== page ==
I’m not trying to swim against the stream here, I loved “The Slap” like everyone else, but I just didn’t see this at all in this book. I think “The Slap” is very honest, keenly observed and frames its moral questions well (in particular loyalties to family, friends, culture etc) but I think people who read this as a screed against suburban life are projecting onto this. The anti-suburbs take is a lazy and simplistic analysis that doesn’t do the book justice. My take was that the book was on the whole quite sympathetic to the characters and quite non-judgemental about the foibles and failures of the characters. I didn’t think it exposed immoral hypocrisy, just a valueless and often overlooked complexity in people’s lives – even suburban lives.
I take this view despite the fact that from what I’ve seen, even the author of “The Slap” would probably agree that the book embodies a critique of suburban values (even if I suspect he would disagree with some of the more simplistic critiques). I get the feeling that Tsiolkas would like to offer a generalised critique of some form of broader suburban values, but his skill as an observer of characters won’t let him. You can see this tension in a fantastic interview with Tsiolkas at Literary Minded where the author notes:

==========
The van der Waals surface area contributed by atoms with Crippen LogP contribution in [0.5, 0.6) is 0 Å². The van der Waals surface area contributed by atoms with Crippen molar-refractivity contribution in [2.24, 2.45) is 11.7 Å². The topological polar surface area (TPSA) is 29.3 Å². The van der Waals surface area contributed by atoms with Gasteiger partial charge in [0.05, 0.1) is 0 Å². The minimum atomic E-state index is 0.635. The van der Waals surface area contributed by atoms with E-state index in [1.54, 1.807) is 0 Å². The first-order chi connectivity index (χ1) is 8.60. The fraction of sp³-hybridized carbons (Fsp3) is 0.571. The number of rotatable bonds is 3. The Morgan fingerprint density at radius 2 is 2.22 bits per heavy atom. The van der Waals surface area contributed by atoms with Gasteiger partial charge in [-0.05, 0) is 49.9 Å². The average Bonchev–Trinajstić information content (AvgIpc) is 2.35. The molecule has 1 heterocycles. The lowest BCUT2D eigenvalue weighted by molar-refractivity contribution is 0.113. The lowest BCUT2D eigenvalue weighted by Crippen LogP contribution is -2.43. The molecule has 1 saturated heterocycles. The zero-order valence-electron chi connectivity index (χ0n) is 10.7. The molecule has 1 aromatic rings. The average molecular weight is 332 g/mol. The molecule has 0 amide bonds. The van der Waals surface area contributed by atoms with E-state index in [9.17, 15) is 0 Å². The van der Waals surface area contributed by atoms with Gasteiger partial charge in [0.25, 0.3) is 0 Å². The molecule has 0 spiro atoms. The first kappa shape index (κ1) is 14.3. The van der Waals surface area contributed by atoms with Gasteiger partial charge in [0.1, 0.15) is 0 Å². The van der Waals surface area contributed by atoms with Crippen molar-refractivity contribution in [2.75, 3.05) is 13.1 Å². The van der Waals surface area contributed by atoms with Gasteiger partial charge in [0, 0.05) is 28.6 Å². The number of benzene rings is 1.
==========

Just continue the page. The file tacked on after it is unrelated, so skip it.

It is too simplistic and facile to place all that is unsettling or ugly or uncomfortable in contemporary Australia on John Howard’s shoulders and not to see the continuity in politics and practices between Keating, Howard and Rudd, for example. It seemed to me that a significant change occurred in Australian society over the last twenty years that has seen a withering away of traditional notions of Australian class and of a supposed ethos of egalitarianism. That was a very conscious decision to set the novel in the backyards and bars and coffee shops of a new middle-class which does not necessarily look or sound anything like the middle-class that usually inhabits the pages of Australian fiction or is on our cinema and television screens. This is a middle-class as much wog as it is anglo, a middle-class that emerges as much from the working class as it does from the world of universities and the eastern suburbs. This shift in the cultural landscape of urban Australia is about money, the global economic boom of the nineties and early twenty-first century, and because it is about capital and status the values embodied in this shift are conservative and materialistic.